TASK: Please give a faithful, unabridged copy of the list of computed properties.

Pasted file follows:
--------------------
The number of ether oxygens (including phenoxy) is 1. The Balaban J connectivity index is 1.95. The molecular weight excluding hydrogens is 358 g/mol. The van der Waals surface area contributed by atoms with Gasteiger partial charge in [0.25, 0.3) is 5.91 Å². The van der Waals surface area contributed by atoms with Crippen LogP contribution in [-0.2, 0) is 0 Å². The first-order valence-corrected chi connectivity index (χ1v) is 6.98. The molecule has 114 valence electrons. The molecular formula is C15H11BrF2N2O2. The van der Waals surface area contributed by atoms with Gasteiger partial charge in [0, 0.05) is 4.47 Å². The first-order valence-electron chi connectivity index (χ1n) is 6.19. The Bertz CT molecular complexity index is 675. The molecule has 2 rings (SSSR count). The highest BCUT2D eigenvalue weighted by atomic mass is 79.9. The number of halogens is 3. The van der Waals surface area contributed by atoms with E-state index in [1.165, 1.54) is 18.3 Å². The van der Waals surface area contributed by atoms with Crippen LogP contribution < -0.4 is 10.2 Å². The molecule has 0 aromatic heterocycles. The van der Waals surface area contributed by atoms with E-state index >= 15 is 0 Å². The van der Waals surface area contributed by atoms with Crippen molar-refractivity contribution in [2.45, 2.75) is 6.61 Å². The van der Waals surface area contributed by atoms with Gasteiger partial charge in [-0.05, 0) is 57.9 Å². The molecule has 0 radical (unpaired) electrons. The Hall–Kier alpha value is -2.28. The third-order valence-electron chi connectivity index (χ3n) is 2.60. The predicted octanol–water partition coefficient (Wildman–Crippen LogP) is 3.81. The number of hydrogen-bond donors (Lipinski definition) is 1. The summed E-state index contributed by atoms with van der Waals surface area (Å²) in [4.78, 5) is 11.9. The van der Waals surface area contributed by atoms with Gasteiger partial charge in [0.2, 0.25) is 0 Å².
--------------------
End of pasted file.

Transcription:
The number of ether oxygens (including phenoxy) is 1. The Balaban J connectivity index is 1.95. The molecular weight excluding hydrogens is 358 g/mol. The van der Waals surface area contributed by atoms with Gasteiger partial charge in [0.25, 0.3) is 5.91 Å². The van der Waals surface area contributed by atoms with Crippen LogP contribution in [-0.2, 0) is 0 Å². The first-order valence-corrected chi connectivity index (χ1v) is 6.98. The molecule has 114 valence electrons. The molecular formula is C15H11BrF2N2O2. The van der Waals surface area contributed by atoms with Gasteiger partial charge in [0, 0.05) is 4.47 Å². The first-order valence-electron chi connectivity index (χ1n) is 6.19. The Bertz CT molecular complexity index is 675. The molecule has 2 rings (SSSR count). The highest BCUT2D eigenvalue weighted by atomic mass is 79.9. The number of halogens is 3. The van der Waals surface area contributed by atoms with E-state index in [1.165, 1.54) is 18.3 Å². The van der Waals surface area contributed by atoms with Crippen LogP contribution < -0.4 is 10.2 Å². The molecule has 0 aromatic heterocycles. The van der Waals surface area contributed by atoms with E-state index >= 15 is 0 Å². The van der Waals surface area contributed by atoms with Crippen molar-refractivity contribution in [2.45, 2.75) is 6.61 Å². The van der Waals surface area contributed by atoms with Gasteiger partial charge in [-0.05, 0) is 57.9 Å². The molecule has 0 radical (unpaired) electrons. The Hall–Kier alpha value is -2.28. The third-order valence-electron chi connectivity index (χ3n) is 2.60. The predicted octanol–water partition coefficient (Wildman–Crippen LogP) is 3.81. The number of hydrogen-bond donors (Lipinski definition) is 1. The summed E-state index contributed by atoms with van der Waals surface area (Å²) in [4.78, 5) is 11.9. The van der Waals surface area contributed by atoms with Gasteiger partial charge in [0.2, 0.25) is 0 Å².